When you’re caring for twins or more… taking care of your wife or partner is just as important. Here are 5 tips about caring for your partner, written by a singleton father, and annotated by me (to account for life with multiples)…
I was sifting through some old boxes. And I found a little blue book.
I don’t know where it came from. I’m guessing it was given to me when Kathleen was pregnant, but likely before anyone knew she was carrying triplets.
It’s written by a guy named Brett Cohen and it’s called Stuff Every Dad Should Know.
It’s a pocket-size guide for new dads.
It kind of reminds me of the SAS Survival Handbook. Except instead of learning stuff like how to start a fire without a match, you’re learning the basics of domestic survival… how to properly hold a baby and how to be ‘there’ for your partner.
It wasn’t written by a father of multiples, and that’s apparent at times. But it is an honest, and somewhat funny attempt at preparing new dads for fatherhood.
I came across a small section near the beginning called Five Tips for Caring for Your Wife or Partner. And I’m going to share some of the author’s insights on the topic, along with some of my own thoughts and multiples-related commentary below.
Here are his tips…
1. Be Supportive
“A new baby can sometimes be overwhelming; you and your partner will have moments when you doubt your parenting skills, decisions, and sanity. Don’t let her fall prey to the second-guessing – assure her frequently and sincerely that she’s being a great mother.”
If a new baby (singular) can sometimes be overwhelming, I’d say that new babies (plural) are definitely overwhelming.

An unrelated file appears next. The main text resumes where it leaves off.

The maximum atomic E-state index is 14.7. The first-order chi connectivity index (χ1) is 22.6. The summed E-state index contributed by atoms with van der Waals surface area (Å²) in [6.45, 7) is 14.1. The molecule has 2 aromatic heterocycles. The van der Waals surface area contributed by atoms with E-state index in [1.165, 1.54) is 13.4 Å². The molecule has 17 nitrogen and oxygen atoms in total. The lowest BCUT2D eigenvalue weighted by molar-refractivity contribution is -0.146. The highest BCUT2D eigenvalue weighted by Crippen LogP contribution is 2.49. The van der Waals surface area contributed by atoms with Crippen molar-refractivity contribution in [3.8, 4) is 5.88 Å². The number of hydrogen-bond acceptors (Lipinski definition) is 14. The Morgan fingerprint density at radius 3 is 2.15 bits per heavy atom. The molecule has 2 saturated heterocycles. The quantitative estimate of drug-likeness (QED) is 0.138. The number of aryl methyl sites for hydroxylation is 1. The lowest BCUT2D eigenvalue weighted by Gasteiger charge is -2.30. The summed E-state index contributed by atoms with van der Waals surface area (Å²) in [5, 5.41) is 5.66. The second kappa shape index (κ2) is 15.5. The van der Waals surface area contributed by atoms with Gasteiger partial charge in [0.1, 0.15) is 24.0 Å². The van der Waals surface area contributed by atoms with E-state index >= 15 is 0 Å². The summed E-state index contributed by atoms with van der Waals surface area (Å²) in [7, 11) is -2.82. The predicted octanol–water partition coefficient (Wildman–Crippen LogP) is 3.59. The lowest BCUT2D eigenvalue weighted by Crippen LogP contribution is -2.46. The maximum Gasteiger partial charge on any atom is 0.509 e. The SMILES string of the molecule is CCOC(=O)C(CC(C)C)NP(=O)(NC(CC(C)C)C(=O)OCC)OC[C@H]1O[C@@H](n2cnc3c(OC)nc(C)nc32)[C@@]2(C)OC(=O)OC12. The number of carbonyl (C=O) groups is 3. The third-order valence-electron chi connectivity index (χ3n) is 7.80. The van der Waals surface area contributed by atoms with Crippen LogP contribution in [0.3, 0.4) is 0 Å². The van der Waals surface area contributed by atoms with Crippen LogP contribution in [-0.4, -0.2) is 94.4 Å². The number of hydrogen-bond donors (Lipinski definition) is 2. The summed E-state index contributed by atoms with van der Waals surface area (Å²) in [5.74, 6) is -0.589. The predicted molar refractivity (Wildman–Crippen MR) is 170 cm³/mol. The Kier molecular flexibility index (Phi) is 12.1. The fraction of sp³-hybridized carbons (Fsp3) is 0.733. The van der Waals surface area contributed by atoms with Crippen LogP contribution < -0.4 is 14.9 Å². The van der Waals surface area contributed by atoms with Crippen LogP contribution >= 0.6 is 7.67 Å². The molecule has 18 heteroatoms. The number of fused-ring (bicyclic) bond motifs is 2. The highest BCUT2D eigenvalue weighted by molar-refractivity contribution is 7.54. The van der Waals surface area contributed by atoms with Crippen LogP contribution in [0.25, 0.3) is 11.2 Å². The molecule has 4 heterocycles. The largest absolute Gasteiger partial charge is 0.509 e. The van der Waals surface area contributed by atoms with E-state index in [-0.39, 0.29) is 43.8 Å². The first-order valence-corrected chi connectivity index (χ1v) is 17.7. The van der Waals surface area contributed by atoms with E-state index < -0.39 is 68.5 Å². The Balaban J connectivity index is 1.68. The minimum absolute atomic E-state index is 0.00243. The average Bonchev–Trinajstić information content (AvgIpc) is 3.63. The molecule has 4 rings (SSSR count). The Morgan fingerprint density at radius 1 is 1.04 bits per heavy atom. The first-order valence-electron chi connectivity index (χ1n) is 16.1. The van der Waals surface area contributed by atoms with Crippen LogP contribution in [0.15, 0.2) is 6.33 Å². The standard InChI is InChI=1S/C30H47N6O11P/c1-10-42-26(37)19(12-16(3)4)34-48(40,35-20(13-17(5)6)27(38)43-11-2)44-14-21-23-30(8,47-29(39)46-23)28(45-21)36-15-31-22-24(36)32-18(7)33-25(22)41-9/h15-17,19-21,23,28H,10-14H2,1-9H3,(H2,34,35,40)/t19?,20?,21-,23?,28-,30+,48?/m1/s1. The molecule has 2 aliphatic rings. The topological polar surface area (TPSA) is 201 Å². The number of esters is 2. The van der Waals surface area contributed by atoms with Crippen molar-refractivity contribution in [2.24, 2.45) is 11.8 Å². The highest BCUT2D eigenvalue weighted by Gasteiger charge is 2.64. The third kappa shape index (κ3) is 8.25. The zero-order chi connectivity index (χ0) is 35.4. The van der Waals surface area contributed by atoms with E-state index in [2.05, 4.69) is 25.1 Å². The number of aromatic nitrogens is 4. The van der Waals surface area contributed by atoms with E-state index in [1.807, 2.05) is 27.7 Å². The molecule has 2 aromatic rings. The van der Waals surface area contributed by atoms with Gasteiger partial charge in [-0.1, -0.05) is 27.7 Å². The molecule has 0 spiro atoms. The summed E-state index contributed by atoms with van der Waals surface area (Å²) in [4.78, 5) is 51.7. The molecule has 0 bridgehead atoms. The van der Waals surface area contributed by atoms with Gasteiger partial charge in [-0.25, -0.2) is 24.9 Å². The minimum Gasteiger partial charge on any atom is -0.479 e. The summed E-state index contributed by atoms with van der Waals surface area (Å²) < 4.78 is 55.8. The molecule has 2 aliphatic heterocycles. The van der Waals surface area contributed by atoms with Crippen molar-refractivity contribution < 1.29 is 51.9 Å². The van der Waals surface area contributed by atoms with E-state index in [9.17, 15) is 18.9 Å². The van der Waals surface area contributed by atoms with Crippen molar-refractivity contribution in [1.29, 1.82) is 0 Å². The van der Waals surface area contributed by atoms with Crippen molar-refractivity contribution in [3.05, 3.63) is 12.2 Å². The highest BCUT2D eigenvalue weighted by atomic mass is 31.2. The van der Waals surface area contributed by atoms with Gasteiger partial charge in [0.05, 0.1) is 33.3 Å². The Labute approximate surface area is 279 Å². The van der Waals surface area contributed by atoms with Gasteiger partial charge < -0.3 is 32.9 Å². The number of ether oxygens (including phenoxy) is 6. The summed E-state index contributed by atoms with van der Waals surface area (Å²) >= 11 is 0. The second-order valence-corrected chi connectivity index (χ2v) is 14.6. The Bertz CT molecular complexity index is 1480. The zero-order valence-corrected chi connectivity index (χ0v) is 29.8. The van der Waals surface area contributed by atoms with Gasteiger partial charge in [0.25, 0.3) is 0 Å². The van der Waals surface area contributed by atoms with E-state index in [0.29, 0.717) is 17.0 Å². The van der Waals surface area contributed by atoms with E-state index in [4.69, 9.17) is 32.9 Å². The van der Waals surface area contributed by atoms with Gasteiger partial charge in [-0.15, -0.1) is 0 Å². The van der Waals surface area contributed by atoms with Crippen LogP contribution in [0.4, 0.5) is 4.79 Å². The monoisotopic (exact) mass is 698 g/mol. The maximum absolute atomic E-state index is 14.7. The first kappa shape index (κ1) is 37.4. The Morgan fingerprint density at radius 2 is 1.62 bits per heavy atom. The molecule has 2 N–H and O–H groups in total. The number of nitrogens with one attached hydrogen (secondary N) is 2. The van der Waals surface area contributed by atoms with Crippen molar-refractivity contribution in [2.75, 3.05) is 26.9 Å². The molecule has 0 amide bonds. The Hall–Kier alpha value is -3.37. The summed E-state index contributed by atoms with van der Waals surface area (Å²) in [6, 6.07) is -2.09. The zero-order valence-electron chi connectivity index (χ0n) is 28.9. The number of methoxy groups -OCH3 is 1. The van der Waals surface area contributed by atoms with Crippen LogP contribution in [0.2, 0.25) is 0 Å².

It’s easy to second-guess yourselves. You’re learning on the job, and you’ve got some very demanding customers.
The thing Kathleen and I tried to remind ourselves of at those times of uncertainty was something her mother told us.
And that was “your babies don’t know that you don’t know what you’re doing.”
And for some reason that made us both feel better.
As for moments when you doubt your parenting skills, decisions, and sanity…
That never changes.
2. Be a hands-on dad
“This book introduces you to the basic skills to help bathe, diaper, feed and burp your baby. Do these things. Your relationship with your children and their mother will be all the stronger thanks to your daily participation in the parenting trenches.”
Okay. Definitely not written for fathers of multiples.
If you’re a dad to twins, or triplets like me, helping is not optional.
Here’s a little story…
When Kathleen was still pregnant, and we were at the baby store organizing our gift registry, the woman at the desk asked me, very sweetly and sincerely, “So, are you going to be a hands-on dad?”
I was dumbfounded.
I didn’t know what to say.
I didn’t know there was any other kind of dad.
Apparently, there was a “hands-off” option I didn’t know about.
I’ve since realized that there are plenty of dad’s that take this “hands-off” approach.
And I don’t understand that.
Actually, I’ll be blunt. I’m shocked at how little some dads do for their newborns, or for their partners.
As far as I’m concerned, whether you’ve got one baby, or quintuplets, parenting is a team sport.
But that’s not every dad’s attitude.
I know one twin dad who couldn’t stand when his friends would refer to him looking after his twin girls as, “babysitting your kids.” His opinion was, it’s not “babysitting” when they’re your kids. It’s called “parenting.”
So, for me, it goes without saying. BE A HANDS-ON DAD.
It goes back to that word ‘partner’ from Tip #1. If your wife is your partner, it kind of implies that you’re her partner too.